Moved, That the Bill do now pass.—( The Earl of Mansfield.)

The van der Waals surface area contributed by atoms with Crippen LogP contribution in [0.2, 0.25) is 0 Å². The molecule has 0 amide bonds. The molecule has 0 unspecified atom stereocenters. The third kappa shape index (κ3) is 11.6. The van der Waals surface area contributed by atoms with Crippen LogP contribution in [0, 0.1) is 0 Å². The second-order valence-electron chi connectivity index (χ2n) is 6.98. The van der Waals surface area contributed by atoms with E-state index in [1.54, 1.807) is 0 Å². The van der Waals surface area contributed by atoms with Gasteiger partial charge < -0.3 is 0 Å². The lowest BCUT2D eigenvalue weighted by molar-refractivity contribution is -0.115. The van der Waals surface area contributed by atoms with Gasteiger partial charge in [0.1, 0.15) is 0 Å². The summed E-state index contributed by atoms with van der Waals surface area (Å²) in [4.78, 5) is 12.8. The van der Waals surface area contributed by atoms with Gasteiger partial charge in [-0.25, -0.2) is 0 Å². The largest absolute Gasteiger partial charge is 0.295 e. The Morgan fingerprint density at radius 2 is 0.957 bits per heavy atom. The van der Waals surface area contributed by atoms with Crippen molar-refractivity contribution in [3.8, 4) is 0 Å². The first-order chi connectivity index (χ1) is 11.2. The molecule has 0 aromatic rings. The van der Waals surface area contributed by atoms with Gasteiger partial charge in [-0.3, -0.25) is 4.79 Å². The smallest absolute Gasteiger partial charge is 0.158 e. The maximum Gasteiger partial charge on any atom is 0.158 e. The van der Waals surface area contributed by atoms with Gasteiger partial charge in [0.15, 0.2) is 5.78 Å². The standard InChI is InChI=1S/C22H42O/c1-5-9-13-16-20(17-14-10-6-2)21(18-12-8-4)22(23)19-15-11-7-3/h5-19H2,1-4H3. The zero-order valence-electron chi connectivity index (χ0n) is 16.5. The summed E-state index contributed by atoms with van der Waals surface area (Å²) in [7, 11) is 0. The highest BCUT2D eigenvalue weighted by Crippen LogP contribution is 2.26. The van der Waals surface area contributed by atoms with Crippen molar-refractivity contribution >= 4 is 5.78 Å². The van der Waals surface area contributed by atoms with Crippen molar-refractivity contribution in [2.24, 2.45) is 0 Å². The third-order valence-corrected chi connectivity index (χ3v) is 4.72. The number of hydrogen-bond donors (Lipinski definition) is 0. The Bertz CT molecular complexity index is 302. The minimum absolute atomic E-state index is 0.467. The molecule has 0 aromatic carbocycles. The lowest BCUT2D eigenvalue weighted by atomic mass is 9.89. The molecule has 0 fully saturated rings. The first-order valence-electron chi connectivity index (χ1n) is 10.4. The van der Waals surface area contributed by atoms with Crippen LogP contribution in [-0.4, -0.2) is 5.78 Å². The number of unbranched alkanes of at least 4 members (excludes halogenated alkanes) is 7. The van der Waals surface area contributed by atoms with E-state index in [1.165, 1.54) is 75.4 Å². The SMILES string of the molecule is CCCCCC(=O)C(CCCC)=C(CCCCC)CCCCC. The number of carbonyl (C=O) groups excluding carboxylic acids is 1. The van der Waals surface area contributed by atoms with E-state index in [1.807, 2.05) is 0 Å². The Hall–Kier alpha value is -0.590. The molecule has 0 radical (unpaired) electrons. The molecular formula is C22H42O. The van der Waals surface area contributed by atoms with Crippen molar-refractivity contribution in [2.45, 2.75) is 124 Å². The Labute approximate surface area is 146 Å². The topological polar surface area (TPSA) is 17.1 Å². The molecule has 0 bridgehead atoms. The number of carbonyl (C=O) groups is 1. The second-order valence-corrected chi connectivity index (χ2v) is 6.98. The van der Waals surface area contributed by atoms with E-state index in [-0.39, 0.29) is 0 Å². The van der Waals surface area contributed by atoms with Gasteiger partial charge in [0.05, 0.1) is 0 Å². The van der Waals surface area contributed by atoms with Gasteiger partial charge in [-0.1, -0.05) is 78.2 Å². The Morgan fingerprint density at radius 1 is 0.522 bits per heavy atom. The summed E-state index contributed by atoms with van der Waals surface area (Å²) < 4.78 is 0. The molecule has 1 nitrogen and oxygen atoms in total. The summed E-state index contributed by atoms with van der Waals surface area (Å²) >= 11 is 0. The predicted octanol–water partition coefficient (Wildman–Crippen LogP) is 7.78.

My Lords, I have no intention of addressing any further remarks on this Bill. I think that I have let the House know exactly how I feel about it and how it has been handled over this past week or 10 days. However, I cannot but respond to the noble Earl the Minister. He said that 30 per cent. of local authority houses in Scotland are occupied by elderly people, by pensioners. That is true, and most of them are in receipt of rate rebates, rent rebates and supplementary benefits; and if he thinks for a minute that they are all racing to buy their houses, then he is quite out of touch with the public in Scotland.This Government did not introduce this Bill out of the goodness of their hearts and their desire to help the local authorities in fulfilling their obligations to old people. It was forced upon them by what happened in another place and, indeed, by what happened in this place in respect of the English Bill. Promises were made publicly in another place by the Leader of the House and by the Secretary of State for the Environment, but the Secretary of State for Scotland was silent, although at the time when the questions were put and were answered there was a Scottish Minister sitting silent on the Bench. Now the Bill will go to another place where the main actors in that performance will be present. It is their good faith, their words, that will be on trial. Moreover, the people who took part in the negotiations that led to the promises being given will also be there. So in that gladiatorial arena shall the battle continue. The fact that in Scotland there are so many old people in local authority houses means that an even greater responsibility falls upon local authorities there to provide the right kind of house for old people than is the case in England and Wales, and it means that the more we erode that stock—and it will be the best houses that will go—the less will the local authorities be able to meet their obligations. I admit that one must balance the rights of the individual against the responsibilities of the community through its local council. But when it comes to that, I know quite well where the balance should fall: it should retain the right number of the right kind of houses for letting to old people in Scotland. When we look at the figures—and they have been quoted—we find that over 400,000 such houses for old people have been exempt from sale in England; the number in Scotland is under 12,000. I repeat, it is under 12,000. Where the need is greater the proportion is not nearly so high in respect of numbers of houses. When the Minister of State talks about categories of housing he fails to appreciate the whole development history of Scottish housing and what led to that particular position. It is important for him to realise that it is essential to have not only amenity housing in local authority stock, but what he called—and he has proved himself in more than one Bill to be the master of the infelicitous phrase—the little houses. Those little houses are important and they should be available for older people. They may well be occupying very much larger houses elsewhere in housing schemes at present, but they are waiting to get into this type of house that has been built for them and to be let to them. If they are sold off, of course they are lost, lost to the category and lost to the local authority. I have said all this before. Let the battle be carried on elsewhere. However, I regret that once again the Government have failed to be tactful in respect of their relationship between Scotland and England. They need not be surprised if they raise the hackles of people who say, "Just look at it; just look at the different treatment for Scotland as compared with England! "I am seriously concerned about this matter. It is the second time that I have raised the point today. Why is it that in Scotland, where they have no mandate, they are less generous in respect of leaving old people's houses to the local authorities to let than they are in England, where they have a mandate and certainly a comfortable electoral majority, and where they are more generous to the local authorities? It is a sad reflection upon the reading of the needs of Scotland and the balance of importance of the individual as against the greater number of individuals who are represented by the activities of the local authority.